How we, the culture, get a Pastor Mike Todd is a result of a disengagement of an African American homiletic. Granted, this is arguable. But, at worst, Todd’s not doing anything to better shape consciousness in healthy and positive ways, at best he’s doing it poorly. It’s also how we get a Jamal Bryant. Or Matthew Stevenson. Or John Hannah. Or any number of the preachers-gone-viral we’ve shared on Black Twitter in the last decade. I’d argue that what we see in the aforementioned preachers is a grotesque American homiletic in Black drag. While it looks Black, talks Black, walks Black and seems to be aware of Black pop-culture (hence why these sermons go viral), at its core, it’s a standard American homiletic that takes its text from orthodox Protestant values. And if its devoid of any of the drag features, it borderlines on being a white homiletic. If a sermon preached to a majority white audience and a Black one are received in generally the same way, it is certainly not a sermon that has applied an African American homiletic, rather an American one. Maybe even a white one.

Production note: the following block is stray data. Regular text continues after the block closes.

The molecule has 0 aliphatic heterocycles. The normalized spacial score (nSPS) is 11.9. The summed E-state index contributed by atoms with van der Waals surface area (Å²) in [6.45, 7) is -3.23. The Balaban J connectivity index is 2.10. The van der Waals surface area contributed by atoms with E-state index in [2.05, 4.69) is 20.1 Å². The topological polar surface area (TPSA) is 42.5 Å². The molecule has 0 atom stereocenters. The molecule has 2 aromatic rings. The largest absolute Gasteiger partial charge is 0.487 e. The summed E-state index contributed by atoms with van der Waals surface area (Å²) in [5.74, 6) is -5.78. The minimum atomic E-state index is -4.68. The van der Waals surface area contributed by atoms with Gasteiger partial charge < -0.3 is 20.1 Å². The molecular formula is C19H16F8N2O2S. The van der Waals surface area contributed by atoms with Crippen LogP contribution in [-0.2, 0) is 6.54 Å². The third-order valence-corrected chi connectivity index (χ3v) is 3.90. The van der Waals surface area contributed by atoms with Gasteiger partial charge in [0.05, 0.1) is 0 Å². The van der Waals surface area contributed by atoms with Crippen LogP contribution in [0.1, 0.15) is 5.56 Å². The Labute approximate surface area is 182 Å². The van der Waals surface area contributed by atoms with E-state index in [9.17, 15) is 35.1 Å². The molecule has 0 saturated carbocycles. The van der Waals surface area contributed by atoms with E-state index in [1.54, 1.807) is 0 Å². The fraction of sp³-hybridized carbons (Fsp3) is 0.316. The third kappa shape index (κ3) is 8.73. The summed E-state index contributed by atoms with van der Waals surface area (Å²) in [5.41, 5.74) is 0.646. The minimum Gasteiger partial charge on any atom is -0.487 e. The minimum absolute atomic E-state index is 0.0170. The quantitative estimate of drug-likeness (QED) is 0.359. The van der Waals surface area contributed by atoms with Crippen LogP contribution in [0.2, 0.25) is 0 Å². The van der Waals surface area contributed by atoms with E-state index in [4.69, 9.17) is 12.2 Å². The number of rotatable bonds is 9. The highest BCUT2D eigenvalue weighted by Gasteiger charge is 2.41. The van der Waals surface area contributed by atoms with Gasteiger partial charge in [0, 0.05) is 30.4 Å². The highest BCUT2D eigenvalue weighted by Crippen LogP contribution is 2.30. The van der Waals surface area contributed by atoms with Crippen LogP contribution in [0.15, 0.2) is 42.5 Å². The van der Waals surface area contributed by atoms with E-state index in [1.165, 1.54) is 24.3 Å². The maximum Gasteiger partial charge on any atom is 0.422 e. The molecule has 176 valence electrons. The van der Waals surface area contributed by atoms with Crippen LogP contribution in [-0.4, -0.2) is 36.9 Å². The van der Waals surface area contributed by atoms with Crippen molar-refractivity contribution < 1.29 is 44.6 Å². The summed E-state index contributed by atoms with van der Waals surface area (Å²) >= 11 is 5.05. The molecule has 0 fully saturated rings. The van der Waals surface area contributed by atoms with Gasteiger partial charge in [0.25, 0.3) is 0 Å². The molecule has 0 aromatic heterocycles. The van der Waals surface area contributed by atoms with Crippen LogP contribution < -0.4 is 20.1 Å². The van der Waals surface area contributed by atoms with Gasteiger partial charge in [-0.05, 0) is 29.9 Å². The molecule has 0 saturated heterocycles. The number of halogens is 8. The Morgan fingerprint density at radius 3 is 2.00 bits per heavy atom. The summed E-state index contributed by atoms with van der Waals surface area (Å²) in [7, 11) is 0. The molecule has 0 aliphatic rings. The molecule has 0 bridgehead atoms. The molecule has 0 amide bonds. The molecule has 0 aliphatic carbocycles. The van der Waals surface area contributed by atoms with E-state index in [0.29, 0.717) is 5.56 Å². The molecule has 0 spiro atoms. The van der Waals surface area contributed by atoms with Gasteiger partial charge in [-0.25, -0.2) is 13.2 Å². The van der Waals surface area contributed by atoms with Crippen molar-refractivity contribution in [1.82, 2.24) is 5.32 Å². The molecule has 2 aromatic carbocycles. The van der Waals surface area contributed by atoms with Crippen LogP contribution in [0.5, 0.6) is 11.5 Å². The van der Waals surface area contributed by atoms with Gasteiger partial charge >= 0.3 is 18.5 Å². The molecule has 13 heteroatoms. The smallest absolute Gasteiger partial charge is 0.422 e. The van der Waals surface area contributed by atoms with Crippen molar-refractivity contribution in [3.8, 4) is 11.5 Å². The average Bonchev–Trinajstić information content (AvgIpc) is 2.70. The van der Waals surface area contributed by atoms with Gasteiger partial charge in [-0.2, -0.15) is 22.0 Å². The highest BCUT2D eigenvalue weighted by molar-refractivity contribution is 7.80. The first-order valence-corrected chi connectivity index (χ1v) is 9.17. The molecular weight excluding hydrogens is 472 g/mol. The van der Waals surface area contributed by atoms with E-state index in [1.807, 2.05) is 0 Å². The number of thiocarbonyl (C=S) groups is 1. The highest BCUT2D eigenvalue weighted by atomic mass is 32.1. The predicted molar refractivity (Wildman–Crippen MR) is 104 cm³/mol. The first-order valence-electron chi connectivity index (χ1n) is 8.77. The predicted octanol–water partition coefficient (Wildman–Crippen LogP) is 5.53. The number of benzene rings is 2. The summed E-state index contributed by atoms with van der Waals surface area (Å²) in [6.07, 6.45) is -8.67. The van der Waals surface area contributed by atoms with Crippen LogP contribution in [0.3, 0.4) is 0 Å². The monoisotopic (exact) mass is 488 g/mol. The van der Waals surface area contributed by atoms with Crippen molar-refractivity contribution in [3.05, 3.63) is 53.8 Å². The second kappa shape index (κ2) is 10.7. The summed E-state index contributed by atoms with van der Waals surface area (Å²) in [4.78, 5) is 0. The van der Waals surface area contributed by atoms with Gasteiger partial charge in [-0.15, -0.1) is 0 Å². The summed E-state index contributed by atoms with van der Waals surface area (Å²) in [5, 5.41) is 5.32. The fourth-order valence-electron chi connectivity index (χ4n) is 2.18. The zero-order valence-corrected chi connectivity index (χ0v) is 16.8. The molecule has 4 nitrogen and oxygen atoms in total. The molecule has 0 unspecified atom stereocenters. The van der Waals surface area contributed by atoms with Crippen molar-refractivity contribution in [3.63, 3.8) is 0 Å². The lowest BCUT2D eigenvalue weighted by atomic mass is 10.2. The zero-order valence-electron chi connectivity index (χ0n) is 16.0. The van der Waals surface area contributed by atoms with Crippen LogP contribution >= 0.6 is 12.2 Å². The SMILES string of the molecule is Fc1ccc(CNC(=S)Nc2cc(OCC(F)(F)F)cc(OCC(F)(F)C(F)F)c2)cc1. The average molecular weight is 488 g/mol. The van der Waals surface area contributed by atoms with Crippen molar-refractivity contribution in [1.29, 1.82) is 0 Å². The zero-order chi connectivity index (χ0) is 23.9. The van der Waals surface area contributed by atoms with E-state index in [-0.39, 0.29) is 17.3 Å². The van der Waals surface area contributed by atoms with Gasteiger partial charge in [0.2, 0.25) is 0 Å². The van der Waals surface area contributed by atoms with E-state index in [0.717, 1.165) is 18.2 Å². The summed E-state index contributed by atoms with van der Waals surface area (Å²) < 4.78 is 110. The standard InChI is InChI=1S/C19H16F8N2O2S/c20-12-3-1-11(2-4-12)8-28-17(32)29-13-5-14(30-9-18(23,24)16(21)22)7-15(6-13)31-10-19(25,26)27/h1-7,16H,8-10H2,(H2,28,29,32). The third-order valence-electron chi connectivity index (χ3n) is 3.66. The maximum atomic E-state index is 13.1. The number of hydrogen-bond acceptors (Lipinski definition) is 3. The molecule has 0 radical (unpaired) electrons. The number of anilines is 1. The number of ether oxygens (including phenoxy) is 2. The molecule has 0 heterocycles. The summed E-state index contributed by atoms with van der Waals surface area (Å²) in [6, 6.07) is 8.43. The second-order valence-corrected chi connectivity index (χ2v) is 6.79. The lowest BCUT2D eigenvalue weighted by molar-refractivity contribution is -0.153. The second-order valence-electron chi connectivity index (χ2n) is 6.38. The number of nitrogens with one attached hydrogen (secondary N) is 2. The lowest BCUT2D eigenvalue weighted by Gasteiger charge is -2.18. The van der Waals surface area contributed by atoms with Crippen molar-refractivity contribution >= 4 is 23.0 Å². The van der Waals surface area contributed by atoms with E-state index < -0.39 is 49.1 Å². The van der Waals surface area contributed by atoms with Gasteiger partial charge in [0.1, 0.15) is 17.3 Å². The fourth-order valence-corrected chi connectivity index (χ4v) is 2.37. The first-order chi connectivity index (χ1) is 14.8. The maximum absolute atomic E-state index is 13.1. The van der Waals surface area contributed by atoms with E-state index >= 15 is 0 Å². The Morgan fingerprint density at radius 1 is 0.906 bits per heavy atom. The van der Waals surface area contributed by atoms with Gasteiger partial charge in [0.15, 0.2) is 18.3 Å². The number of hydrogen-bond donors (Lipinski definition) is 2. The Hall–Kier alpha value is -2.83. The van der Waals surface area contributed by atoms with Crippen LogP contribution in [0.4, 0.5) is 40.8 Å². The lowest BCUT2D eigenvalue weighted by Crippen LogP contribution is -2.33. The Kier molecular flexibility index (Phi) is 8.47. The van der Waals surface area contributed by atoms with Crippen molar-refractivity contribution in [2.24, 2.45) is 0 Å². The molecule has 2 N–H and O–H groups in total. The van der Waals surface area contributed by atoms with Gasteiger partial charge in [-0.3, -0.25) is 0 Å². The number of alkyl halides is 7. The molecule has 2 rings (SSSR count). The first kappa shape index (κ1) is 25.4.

I want to be clear, it’s not ultimately a bad thing if every Black preacher chooses not to employ what I see as an African American homiletic every Sunday and in every sermon. But, we need to call it out for what it is. However, by not employing an African American homiletic regularly in Sunday sermons, the market forces of larger American culture begin to dictate how listeners engage culture by the messages preached. What is the end result of this? I answer with a quote from Cornel West when asked where will rap end up, “Where most American postmodern products end up: highly packaged, regulated, distributed, circulated and consumed.”